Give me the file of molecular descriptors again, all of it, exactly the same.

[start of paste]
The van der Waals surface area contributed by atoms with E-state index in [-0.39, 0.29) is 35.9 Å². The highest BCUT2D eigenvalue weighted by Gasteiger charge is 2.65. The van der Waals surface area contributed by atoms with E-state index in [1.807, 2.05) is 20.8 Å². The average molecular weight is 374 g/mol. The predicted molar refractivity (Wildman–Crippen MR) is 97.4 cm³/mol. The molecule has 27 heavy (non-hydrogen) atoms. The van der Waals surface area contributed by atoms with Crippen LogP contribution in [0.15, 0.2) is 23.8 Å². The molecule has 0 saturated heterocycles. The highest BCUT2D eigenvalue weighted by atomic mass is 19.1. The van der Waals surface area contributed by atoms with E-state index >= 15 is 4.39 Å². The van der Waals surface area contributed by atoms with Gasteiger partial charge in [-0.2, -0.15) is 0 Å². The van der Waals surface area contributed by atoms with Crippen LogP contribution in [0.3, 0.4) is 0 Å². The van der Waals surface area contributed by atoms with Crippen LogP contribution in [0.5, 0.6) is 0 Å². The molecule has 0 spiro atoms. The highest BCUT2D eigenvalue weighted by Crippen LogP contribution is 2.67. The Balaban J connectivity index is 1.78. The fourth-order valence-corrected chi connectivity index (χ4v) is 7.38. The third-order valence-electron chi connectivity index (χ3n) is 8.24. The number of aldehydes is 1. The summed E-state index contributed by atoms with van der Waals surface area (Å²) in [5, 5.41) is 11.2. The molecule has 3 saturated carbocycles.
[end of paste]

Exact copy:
The van der Waals surface area contributed by atoms with E-state index in [-0.39, 0.29) is 35.9 Å². The highest BCUT2D eigenvalue weighted by Gasteiger charge is 2.65. The van der Waals surface area contributed by atoms with E-state index in [1.807, 2.05) is 20.8 Å². The average molecular weight is 374 g/mol. The predicted molar refractivity (Wildman–Crippen MR) is 97.4 cm³/mol. The molecule has 27 heavy (non-hydrogen) atoms. The van der Waals surface area contributed by atoms with Crippen LogP contribution in [0.15, 0.2) is 23.8 Å². The molecule has 0 saturated heterocycles. The highest BCUT2D eigenvalue weighted by atomic mass is 19.1. The van der Waals surface area contributed by atoms with E-state index >= 15 is 4.39 Å². The van der Waals surface area contributed by atoms with Gasteiger partial charge in [-0.2, -0.15) is 0 Å². The van der Waals surface area contributed by atoms with Crippen LogP contribution in [0.3, 0.4) is 0 Å². The van der Waals surface area contributed by atoms with Crippen LogP contribution in [0.5, 0.6) is 0 Å². The molecule has 0 spiro atoms. The highest BCUT2D eigenvalue weighted by Crippen LogP contribution is 2.67. The Balaban J connectivity index is 1.78. The fourth-order valence-corrected chi connectivity index (χ4v) is 7.38. The third-order valence-electron chi connectivity index (χ3n) is 8.24. The number of aldehydes is 1. The summed E-state index contributed by atoms with van der Waals surface area (Å²) in [5, 5.41) is 11.2. The molecule has 3 saturated carbocycles.